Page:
Crime Library: Criminal Minds and Methods

Bad to the Bone: All About Criminal Motivation

The Born Criminal

"At the sight of that skull, I seemed to see all of a sudden, lighted up as a vast plain under a flaming sky, the problem of the nature of the criminal!" physician Cesare Lombroso as he performed an autopsy on a Italian convict in 1894.

A drawing showing the alleged physical and psychological relationship between man and animal. From: New Physiognomy or Signs of Character (1871)
A drawing showing the alleged physical
and psychological relationship between
man and animal. From: New Physiognomy
or Signs of Character (1871)

Despite the failures of phrenology, the mysterious connection between crime and physiology persisted. Cesare Lombroso, (1835-1909) was the next researcher to build upon the theories of Gall. Lombroso was an Italian physician who performed hundreds of post mortem examinations on criminals during the late 19th century. He noticed that many of these criminals shared some of the same physical characteristics. Lombroso compiled a list of these characteristics which included receding hairline, forehead wrinkles, bumpy face, broad noses, fleshy lips, sloping shoulders, long arms and pointy fingers. Lombroso associated these stigmata with primitive man. This condition was called {atavism}. Its theological roots were firmly embedded in one of the most influential books ever written, Charles Darwin's The Origin of the Species, published in the 1870s.

Cesare Lombroso (CORBIS)
Cesare Lombroso
(CORBIS)

Lombroso became convinced that a criminal was an immoral person, a sort of throwback to primitive man who had not developed to the same biological level as the modern, non-criminal man. Lombroso called this inferior being the "born criminal", a being who was pre-destined for criminal behavior due to his physical configuration. According to Lombroso, the "born criminal" descended from a "degenerate family with frequent cases of insanity, deafness, syphilis, epilepsy and alcoholism among its members."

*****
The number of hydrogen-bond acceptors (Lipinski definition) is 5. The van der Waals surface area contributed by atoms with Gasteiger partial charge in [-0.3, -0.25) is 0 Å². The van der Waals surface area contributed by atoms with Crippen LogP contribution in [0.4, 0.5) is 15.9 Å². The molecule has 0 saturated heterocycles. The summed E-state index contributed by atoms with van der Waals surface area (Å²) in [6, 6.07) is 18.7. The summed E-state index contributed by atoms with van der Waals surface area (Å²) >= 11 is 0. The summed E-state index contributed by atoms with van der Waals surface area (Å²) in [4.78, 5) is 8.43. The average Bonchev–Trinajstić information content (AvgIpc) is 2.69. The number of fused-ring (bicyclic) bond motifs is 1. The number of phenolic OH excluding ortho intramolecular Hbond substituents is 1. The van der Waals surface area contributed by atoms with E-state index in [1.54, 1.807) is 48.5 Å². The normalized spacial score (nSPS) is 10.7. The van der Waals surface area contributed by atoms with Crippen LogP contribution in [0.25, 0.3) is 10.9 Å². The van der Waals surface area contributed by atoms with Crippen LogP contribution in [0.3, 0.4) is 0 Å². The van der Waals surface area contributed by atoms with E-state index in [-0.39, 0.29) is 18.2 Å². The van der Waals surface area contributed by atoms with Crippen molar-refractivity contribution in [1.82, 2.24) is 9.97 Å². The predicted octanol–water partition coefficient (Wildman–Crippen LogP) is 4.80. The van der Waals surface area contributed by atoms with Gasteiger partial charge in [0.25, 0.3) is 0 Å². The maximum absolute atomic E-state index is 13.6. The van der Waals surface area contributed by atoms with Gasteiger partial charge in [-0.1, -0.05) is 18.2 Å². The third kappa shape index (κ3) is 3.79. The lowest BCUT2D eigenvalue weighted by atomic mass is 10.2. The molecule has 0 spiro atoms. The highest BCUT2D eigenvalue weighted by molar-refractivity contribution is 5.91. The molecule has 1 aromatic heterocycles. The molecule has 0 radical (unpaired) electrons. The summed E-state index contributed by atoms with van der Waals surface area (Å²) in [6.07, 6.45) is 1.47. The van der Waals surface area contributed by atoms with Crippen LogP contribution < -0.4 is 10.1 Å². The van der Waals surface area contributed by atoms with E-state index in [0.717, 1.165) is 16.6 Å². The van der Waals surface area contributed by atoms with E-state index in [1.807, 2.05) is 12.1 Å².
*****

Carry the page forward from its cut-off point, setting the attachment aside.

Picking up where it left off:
A 19th century image indicating a suspected resemblance between appearance and personality. From: New Physiognomy or Signs of Character (1871)
A 19th century image indicating a suspect-
ed resemblance between appearance and
personality. From: New Physiognomy or
Signs of Character (1871)

Lombroso also became fascinated with the practice of tattooing which he associated with criminality. In a famous article titled The Savage Art of Tattooing, which he wrote for Popular Science in 1896, Lombroso described his revulsion to tattoos. "Certainly these tattooings declare more than any official brief to reveal to us the fierce and obscene hearts of these unfortunates," he wrote. From his narrow observations of prisoners, Lombroso made sweeping assumptions. "Among eighty-nine tattooed persons," he said, "I saw seventy-one who had been tattooed in prison." Because he believed tattooing was prevalent in criminals, Lombroso deduced that criminals had a higher tolerance to pain. "Tattooing is, in fact, one of the essential characteristics of primitive man," he said, "and of men who still live in the savage state."

Facial characteristics described by Lombroso, some of which may indicate criminality. From: New Physiognomy or Signs of Character (1871)
Facial characteristics described by
Lombroso, some of which may indicate
criminality. From: New Physiognomy or
Signs of Character (1871)

However, Lombroso's theories began to unravel when several weaknesses were discovered in his research. Virtually all of Lombroso's presumptions were based on studies performed only on convicted criminals. He did not use a control group to which he could compare his results. Therefore, his conclusions could not be broadened to include the general population as a whole. This basic flaw in his research came to be known as "the Lombrosian fallacy." Years later, Charles Goring, an English physician who took an interest in Lombroso's theories, decided to examine more closely some of his conclusions. Goring studied thousands of prisoners in British jails. He compared their physiological traits to members of a military unit, the Royal Engineers. Goring found no substantial differences between the two groups. He published the results in a book called The English Convict in 1913. Goring proved that atavism had no scientific support and the data he gathered essentially discredited Lombroso's idea of a "born criminal" forever.

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